As of 2020, as per a report by the Joint Center for Housing Studies of Harvard University, one in three American households is occupied by renters.
The basic discrimination protections within the 1964 Civil Rights Act were extended by the Fair Housing Act of 1968, into the housing market. It states that discrimination in the purchase, sale, rental, or financing of housing, whether it’s private or public, and based on color, race, national origin, religion, disability, familial status, and sex (including sexual orientation and gender identity) is explicitly prohibited. Local ordinances may also offer additional protections.
There are certain rules that landlords should know about Fair Housing.
- Understand all fair housing laws and ensure that all the decisions taken are based on legal and legitimate business reasons.
- Refrain from applying arbitrary, tougher standards for certain renters over others. Where refrain is not showed, then landlords set themselves up for a lawsuit, particularly in cases where different standards are applied by them to persons of a protected class.
- Refrain from giving certain renters special privileges or breaks like lowering the security deposit for a single mother but not for other married tenants. If not followed, then landlords risk being charged with discrimination from the other tenants even if the landlord intended to be discriminatory.
- State only property amenities or features and not what they are looking for in a tenant when advertising a rental unit. If not followed, they will be termed as discriminatory and declared as a clear violation of fair housing laws.
- Should avoid, when showing properties, steering which happens when landlords guide prospective renters to or away from a property based on their protected class. For instance, should avoid saying things like ‘you would like this particular apartment or home because it is quiet with few children around’.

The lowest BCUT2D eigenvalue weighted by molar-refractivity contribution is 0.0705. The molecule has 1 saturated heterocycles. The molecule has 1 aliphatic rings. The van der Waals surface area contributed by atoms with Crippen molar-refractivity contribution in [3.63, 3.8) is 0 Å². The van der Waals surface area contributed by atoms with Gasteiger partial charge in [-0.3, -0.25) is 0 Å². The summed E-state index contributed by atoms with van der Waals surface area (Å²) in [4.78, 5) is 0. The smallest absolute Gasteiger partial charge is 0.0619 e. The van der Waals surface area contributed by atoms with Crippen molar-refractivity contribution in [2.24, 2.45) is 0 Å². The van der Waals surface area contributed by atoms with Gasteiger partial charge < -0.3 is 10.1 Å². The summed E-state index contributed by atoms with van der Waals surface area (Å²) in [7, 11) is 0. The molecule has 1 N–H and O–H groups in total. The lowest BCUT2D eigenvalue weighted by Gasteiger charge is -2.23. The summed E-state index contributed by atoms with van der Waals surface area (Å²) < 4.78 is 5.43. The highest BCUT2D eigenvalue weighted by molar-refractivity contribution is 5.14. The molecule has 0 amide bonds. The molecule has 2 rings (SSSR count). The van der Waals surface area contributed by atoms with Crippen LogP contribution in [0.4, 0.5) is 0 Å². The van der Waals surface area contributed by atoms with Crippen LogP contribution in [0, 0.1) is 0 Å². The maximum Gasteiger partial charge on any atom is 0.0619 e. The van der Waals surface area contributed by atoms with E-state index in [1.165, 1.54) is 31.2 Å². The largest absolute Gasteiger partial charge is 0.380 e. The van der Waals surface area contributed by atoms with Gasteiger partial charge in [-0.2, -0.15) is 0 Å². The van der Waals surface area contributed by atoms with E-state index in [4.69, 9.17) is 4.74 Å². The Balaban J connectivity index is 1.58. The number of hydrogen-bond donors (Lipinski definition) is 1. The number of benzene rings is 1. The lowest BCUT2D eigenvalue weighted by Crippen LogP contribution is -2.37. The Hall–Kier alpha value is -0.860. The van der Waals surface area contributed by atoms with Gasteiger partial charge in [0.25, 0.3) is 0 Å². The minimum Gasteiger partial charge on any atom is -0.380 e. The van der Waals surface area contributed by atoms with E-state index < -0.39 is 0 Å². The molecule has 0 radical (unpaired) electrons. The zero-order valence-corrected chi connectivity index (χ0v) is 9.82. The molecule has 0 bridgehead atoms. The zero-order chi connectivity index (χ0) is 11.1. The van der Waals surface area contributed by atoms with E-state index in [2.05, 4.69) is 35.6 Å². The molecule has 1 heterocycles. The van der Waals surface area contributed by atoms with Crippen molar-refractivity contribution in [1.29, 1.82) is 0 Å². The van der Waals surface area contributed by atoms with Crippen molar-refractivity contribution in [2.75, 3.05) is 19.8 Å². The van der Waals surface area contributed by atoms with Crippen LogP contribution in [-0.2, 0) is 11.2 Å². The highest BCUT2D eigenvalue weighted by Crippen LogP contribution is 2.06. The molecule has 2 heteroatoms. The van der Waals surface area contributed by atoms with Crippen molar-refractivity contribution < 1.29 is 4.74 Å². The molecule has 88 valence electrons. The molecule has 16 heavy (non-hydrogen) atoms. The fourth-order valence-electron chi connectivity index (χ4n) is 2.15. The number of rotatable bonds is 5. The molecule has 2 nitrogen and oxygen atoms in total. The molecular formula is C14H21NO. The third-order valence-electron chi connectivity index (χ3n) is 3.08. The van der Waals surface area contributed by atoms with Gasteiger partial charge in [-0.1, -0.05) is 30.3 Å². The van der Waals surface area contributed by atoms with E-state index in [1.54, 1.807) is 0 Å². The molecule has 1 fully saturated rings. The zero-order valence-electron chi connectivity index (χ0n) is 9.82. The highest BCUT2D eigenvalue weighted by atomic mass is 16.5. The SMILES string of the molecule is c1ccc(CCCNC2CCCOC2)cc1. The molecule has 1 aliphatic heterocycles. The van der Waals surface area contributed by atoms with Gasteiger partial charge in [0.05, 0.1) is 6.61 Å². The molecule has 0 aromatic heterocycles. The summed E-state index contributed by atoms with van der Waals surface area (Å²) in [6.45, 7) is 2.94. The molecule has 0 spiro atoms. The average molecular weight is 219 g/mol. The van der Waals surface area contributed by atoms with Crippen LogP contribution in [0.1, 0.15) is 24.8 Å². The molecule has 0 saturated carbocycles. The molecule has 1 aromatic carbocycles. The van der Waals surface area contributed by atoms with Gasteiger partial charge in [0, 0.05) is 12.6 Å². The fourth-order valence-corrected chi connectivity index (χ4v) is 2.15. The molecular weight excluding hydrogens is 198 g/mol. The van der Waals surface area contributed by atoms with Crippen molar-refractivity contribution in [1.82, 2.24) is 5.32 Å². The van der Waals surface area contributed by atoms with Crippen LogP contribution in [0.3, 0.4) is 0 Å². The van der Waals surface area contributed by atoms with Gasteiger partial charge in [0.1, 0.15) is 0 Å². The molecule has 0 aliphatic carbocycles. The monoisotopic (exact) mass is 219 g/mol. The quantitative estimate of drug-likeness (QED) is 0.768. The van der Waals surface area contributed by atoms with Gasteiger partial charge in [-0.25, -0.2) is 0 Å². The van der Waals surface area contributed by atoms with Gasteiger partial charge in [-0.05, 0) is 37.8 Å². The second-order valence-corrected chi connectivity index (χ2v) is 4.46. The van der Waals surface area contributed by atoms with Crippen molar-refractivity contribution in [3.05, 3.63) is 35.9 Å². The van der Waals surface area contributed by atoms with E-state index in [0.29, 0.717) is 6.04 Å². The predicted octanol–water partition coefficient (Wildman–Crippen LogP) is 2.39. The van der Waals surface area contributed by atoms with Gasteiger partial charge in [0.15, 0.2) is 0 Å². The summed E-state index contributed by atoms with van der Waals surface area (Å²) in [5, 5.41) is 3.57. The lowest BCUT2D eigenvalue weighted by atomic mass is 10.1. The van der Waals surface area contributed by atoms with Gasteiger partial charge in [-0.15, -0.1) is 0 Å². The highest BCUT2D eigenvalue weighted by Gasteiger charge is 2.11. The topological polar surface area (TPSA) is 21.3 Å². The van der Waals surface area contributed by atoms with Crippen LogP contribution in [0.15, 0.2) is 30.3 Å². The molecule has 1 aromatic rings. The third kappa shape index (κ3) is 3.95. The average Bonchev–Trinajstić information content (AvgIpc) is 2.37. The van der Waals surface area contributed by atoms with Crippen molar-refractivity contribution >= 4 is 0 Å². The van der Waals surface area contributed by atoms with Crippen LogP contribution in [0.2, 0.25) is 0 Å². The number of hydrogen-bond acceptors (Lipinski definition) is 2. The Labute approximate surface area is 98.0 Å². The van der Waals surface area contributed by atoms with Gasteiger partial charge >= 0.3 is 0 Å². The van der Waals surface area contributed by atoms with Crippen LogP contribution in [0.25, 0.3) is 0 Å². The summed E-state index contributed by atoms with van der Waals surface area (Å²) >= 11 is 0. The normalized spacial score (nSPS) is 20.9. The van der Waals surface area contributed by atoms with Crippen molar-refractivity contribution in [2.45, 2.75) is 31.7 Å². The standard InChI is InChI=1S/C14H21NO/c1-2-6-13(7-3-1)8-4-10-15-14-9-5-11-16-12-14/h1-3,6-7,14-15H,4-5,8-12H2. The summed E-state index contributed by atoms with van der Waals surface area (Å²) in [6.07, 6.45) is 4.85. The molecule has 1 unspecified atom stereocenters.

- The screening process must be objective. In addition, there should be a written rental policy stating the criteria to live in your property and should include occupancy guidelines, availability policy, and rental criteria (employment history, income, credit standards, etc). There should not be any questions asking for protected class information. It is also vital to maintain records of each applicant or inquiry.
- The 2-person-per-bedroom occupancy standard is acceptable in most situations according to the U.S. Department of Housing and Urban Development (HUD). However, the situation can change at times depending on how the property is laid out and how large or small the living space or bedrooms are. To be on the safe side, RPOA recommends looking to local housing codes for it is a more practical way of setting limits.
- Reasonable accommodations or modifications for individuals with a disability must be provided, under the housing laws. As per the laws, this is essential so that the person with disabilities can have an equal opportunity to use and enjoy a dwelling, including public and common use spaces.
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